To prevent mold, you need to prevent dampness in dark places. Focus on keeping the air in your home dry. A dehumidifier can help. This will also help control dust and dust mites.
Animals must be kept out of your child’s bedroom. If your child has severe allergic reactions to animals with hair, you might need to find another home for your pet.
What about triggers outside your home such as pollen, grass, and weeds?
Control the things you can.
For example, listen to the morning news to learn which days are expected to have high pollen counts. Try to keep your child indoor those days. If you plan to mow the lawn, make sure your child stays indoors with the windows closed while the scent of freshly mowed grass hangs in the air. Keep masks in the house that your child can wear indoors and outdoors.
Avoiding triggers helps a great deal, but your child can’t live in a bubble. He or she can’t avoid everything. This is why sticking to an asthma action plan and taking the prescribed medications is so important.
Doctors typically treat asthma with a combination of short-term drugs for emergency care and long-term medication that reduces the inflammation. The medications prescribed often are the same for both allergic and non-allergic asthma triggers. These drugs are inhaled.
Rescue inhalers work fast, but they are meant to be used only occasionally. Called bronchodilators, these medications quickly open the airways, so your child can breathe deeply right away. They work by relaxing the muscles around the airways, which tighten in response to an invading allergen. Needing to use them more than a couple of times a week is a sign that your child’s asthma is not under control yet.
Doctors prescribe medications called corticosteroids to fight inflammation and produce long-term control of the disease. Gradually, corticosteroids reduce the frequency and severity of asthma attacks. Even infants may be prescribed inhaled corticosteroids.
Infants and toddlers often use the same type of asthma drugs as older children and adults but in lower dosages. Inhaled asthma drugs are generally administered to children under age 4 using a nebulizer (often called a breathing machine) and a mask. The nebulizer changes the medication to a fine mist, making it easier for younger children to inhale. When a mask is attached to the nebulizer, it guides the delivery of the mist, ensuring it goes where it is needed.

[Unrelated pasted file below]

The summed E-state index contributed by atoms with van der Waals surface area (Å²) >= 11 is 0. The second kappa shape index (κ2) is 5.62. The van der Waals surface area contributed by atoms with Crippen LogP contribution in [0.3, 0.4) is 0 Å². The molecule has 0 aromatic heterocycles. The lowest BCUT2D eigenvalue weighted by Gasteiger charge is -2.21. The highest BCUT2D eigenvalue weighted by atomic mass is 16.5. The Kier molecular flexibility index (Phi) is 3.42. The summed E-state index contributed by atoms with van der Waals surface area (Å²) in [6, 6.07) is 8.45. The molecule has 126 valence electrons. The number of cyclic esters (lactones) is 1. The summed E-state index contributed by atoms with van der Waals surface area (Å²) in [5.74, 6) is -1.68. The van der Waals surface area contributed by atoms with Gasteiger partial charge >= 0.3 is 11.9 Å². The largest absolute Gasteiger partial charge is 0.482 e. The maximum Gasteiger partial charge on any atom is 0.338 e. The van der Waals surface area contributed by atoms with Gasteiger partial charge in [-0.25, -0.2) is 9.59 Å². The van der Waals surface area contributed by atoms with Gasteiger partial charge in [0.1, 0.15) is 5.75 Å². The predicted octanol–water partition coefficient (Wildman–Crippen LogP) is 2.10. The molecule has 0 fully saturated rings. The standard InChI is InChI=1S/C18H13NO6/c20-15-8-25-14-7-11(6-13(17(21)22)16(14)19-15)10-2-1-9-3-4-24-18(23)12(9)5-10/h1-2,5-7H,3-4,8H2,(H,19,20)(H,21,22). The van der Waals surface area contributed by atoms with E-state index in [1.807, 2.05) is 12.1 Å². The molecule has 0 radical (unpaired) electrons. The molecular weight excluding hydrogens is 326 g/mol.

Children under 4 generally are not prescribed dry powder inhalers because they lack the ability to inhale deeply and quickly enough to get the full advantage of the medication.
Toddlers and older children may also inhale their medication from a metered canister, which delivers the same amount of medicine with each inhalation. Often, the canister attaches to a spacer, or a long hollow chamber. Children inhale the medication through the spacer.
Pediatricians try to stabilize your child’s asthma for at least three months before “stepping down” the dosage or frequency of prescribed treatments. If conditions worsen or don’t improve, the doctor may step up, or increase, the dosages or add additional medications.
The only way to know whether your child has allergic asthma is to have it diagnosed by a doctor. Your child’s age plays a role in how the doctor makes the diagnosis. If your child is diagnosed with asthma, whether the triggers are allergens or non-allergens, the doctor will work with you to develop an effective asthma action plan.
This plan details the steps you and your child will take daily to get the asthma under control and prevent attacks. It is a written plan that allows you and your child to track what’s working and whether treatments need to be adjusted. Children with allergic asthma who manage their triggers and follow their asthma action plan can live active healthy lives.
- Call (213) 747-5542 to get an appointment to have your child’s symptoms diagnosed.
- Learn more about asthma action plans.